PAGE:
Van Leeuwenhoek had a varied career in his hometown of Delft, Netherlands. He earned money with stints as fabric merchant, surveyor, wine assayer and minor city official. He also served as trustee of the estate of painter Jan Vermeer, who died bankrupt.
One thing he did not do was invent the microscope, regardless of his glorious association with that instrument. Nor did his well-known contemporary, the Englishman Robert Hooke. The compound microscope (using an ocular and an objective lens in series) was invented in the 1590s, some four decades before their birth.
Van Leeuwenhoek, in fact, didn’t even use a compound microscope. Despite the eventual superiority of the concept, the compound designs of his time couldn’t produce a clear image at much more than 20x or 30x magnification.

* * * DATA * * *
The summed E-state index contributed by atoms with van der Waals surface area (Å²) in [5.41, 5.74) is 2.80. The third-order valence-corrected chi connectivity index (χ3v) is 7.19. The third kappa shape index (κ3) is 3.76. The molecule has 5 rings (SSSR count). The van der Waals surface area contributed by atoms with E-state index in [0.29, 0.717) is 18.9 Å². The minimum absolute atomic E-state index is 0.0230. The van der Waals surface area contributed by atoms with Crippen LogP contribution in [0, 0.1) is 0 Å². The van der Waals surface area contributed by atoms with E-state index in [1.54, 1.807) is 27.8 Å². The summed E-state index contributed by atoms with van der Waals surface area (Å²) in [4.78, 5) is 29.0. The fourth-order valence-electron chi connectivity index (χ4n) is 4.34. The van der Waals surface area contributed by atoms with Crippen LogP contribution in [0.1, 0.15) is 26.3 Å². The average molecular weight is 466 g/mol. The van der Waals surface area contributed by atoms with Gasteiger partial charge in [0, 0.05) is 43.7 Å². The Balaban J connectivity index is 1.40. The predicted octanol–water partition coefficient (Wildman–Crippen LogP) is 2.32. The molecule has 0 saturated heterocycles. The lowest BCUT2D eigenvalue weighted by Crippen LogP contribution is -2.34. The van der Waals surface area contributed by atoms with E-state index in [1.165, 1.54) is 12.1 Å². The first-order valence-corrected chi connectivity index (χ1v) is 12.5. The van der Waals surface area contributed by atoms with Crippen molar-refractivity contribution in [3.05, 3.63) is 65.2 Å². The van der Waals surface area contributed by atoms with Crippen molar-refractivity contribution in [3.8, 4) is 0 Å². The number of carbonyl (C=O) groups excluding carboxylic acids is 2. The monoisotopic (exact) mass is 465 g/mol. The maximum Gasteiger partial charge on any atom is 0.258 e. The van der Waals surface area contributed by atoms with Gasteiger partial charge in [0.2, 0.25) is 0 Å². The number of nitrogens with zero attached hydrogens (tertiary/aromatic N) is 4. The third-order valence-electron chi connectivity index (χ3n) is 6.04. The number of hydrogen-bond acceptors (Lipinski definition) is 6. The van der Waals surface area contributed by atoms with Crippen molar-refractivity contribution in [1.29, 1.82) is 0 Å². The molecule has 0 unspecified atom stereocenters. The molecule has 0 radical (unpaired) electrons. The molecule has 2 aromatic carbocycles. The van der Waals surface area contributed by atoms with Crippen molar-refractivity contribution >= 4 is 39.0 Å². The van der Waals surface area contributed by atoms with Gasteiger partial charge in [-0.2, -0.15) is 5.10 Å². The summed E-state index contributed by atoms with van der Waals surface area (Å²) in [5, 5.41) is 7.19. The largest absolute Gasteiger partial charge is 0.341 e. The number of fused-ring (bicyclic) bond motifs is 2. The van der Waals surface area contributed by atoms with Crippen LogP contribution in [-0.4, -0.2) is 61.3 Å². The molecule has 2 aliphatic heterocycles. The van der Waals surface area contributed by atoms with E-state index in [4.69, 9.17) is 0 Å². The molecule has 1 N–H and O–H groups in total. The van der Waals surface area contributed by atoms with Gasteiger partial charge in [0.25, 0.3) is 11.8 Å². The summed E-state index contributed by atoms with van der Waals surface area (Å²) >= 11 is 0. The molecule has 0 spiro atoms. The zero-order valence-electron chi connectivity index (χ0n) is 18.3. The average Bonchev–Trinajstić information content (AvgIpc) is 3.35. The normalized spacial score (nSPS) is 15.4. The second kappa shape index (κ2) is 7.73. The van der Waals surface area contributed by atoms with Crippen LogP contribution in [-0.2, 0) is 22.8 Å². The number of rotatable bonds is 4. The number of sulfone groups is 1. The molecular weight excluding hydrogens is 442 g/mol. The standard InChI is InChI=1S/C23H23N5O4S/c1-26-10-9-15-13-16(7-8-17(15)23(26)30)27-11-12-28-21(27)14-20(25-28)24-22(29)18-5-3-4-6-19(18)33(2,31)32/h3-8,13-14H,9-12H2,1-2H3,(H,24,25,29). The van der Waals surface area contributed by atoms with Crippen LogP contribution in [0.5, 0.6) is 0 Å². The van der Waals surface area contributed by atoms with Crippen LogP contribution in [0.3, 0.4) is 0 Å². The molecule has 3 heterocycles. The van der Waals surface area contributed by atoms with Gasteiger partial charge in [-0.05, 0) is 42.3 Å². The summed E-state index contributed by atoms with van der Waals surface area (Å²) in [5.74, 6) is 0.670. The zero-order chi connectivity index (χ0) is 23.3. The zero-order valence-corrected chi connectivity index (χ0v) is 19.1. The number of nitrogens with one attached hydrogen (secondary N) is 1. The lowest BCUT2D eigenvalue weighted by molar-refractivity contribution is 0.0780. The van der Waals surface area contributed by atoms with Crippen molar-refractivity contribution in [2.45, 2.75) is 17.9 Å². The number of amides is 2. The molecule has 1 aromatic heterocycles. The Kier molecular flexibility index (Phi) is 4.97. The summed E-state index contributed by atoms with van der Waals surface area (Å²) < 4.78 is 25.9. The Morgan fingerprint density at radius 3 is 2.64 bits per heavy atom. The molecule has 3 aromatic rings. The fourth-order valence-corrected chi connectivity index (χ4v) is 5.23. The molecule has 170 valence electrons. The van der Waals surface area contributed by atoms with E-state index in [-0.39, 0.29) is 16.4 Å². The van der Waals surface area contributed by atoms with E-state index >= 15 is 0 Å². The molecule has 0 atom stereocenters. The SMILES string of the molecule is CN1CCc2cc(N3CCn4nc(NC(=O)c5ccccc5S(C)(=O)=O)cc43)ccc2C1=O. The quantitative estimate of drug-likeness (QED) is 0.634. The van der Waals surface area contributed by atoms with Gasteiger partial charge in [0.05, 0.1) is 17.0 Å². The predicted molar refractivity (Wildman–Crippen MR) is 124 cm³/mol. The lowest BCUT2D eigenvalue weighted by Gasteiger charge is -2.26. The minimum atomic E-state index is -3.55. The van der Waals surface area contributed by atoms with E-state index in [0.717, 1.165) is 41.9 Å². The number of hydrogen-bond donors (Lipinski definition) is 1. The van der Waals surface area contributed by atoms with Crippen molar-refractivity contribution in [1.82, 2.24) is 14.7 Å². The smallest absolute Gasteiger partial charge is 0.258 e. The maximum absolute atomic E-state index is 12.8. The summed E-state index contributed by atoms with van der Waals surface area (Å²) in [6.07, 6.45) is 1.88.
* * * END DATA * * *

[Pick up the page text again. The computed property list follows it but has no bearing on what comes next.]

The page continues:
After seeing Hooke’s illustrated and very popular book Micrographia, van Leeuwenhoek learned to grind lenses some time before 1668, and he began building simple microscopes. This jack-of-all-trades became a master of one.
His simple microscope design used a single lens mounted in a brass plate. A sharp point held the specimen for examination. One screw moved the specimen into position in front of the lens, and another screw moved it backward or forward into focus.
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